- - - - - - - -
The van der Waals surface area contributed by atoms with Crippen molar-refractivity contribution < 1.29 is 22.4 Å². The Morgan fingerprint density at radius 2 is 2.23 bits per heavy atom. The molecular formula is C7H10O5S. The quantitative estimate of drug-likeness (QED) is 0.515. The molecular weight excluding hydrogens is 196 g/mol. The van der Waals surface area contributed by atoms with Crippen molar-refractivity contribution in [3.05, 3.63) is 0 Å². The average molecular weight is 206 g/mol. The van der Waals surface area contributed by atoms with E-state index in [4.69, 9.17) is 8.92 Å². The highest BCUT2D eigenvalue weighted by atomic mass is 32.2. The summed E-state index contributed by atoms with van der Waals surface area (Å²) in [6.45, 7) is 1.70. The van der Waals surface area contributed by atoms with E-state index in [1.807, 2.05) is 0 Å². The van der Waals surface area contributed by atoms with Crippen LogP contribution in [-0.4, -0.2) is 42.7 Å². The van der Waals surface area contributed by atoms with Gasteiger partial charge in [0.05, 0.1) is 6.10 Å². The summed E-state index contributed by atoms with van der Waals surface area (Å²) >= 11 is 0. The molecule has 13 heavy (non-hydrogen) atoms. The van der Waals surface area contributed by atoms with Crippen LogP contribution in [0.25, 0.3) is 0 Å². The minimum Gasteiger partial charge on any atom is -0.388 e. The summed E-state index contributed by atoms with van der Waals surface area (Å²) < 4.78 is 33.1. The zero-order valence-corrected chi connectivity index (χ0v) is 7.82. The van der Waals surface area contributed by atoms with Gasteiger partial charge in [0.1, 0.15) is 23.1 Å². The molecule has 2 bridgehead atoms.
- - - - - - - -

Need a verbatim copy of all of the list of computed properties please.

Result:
The van der Waals surface area contributed by atoms with Crippen molar-refractivity contribution < 1.29 is 22.4 Å². The Morgan fingerprint density at radius 2 is 2.23 bits per heavy atom. The molecular formula is C7H10O5S. The quantitative estimate of drug-likeness (QED) is 0.515. The molecular weight excluding hydrogens is 196 g/mol. The van der Waals surface area contributed by atoms with Crippen molar-refractivity contribution in [3.05, 3.63) is 0 Å². The average molecular weight is 206 g/mol. The van der Waals surface area contributed by atoms with E-state index in [4.69, 9.17) is 8.92 Å². The highest BCUT2D eigenvalue weighted by atomic mass is 32.2. The summed E-state index contributed by atoms with van der Waals surface area (Å²) in [6.45, 7) is 1.70. The van der Waals surface area contributed by atoms with E-state index in [1.807, 2.05) is 0 Å². The van der Waals surface area contributed by atoms with Crippen LogP contribution in [-0.4, -0.2) is 42.7 Å². The van der Waals surface area contributed by atoms with Gasteiger partial charge in [0.05, 0.1) is 6.10 Å². The summed E-state index contributed by atoms with van der Waals surface area (Å²) >= 11 is 0. The molecule has 13 heavy (non-hydrogen) atoms. The van der Waals surface area contributed by atoms with Crippen LogP contribution in [0.25, 0.3) is 0 Å². The minimum Gasteiger partial charge on any atom is -0.388 e. The summed E-state index contributed by atoms with van der Waals surface area (Å²) < 4.78 is 33.1. The zero-order valence-corrected chi connectivity index (χ0v) is 7.82. The van der Waals surface area contributed by atoms with Gasteiger partial charge in [0.1, 0.15) is 23.1 Å². The molecule has 2 bridgehead atoms.